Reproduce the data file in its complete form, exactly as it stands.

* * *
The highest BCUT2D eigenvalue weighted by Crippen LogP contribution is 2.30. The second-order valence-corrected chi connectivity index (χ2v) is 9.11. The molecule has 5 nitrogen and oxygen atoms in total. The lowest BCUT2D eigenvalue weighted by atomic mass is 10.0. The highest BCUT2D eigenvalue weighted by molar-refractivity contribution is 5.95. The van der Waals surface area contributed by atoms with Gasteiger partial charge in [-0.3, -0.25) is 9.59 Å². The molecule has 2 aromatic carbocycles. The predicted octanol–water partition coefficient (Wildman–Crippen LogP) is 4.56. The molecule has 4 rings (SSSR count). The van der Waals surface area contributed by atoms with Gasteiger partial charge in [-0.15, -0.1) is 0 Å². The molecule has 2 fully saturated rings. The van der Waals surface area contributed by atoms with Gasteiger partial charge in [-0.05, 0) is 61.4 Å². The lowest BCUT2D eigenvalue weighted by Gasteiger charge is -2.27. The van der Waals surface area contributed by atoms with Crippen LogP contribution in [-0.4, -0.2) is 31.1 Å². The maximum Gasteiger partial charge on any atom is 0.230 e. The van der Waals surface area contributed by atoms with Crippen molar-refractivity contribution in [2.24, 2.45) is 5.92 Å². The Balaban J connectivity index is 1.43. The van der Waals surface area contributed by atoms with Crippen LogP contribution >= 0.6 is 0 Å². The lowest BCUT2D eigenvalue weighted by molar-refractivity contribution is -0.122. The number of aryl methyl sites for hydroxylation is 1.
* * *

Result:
The highest BCUT2D eigenvalue weighted by Crippen LogP contribution is 2.30. The second-order valence-corrected chi connectivity index (χ2v) is 9.11. The molecule has 5 nitrogen and oxygen atoms in total. The lowest BCUT2D eigenvalue weighted by atomic mass is 10.0. The highest BCUT2D eigenvalue weighted by molar-refractivity contribution is 5.95. The van der Waals surface area contributed by atoms with Gasteiger partial charge in [-0.3, -0.25) is 9.59 Å². The molecule has 2 aromatic carbocycles. The predicted octanol–water partition coefficient (Wildman–Crippen LogP) is 4.56. The molecule has 4 rings (SSSR count). The van der Waals surface area contributed by atoms with Gasteiger partial charge in [-0.15, -0.1) is 0 Å². The molecule has 2 fully saturated rings. The van der Waals surface area contributed by atoms with Gasteiger partial charge in [-0.05, 0) is 61.4 Å². The lowest BCUT2D eigenvalue weighted by Gasteiger charge is -2.27. The van der Waals surface area contributed by atoms with Crippen LogP contribution in [-0.4, -0.2) is 31.1 Å². The maximum Gasteiger partial charge on any atom is 0.230 e. The van der Waals surface area contributed by atoms with Crippen molar-refractivity contribution in [2.24, 2.45) is 5.92 Å². The Balaban J connectivity index is 1.43. The van der Waals surface area contributed by atoms with Crippen LogP contribution >= 0.6 is 0 Å². The lowest BCUT2D eigenvalue weighted by molar-refractivity contribution is -0.122. The number of aryl methyl sites for hydroxylation is 1.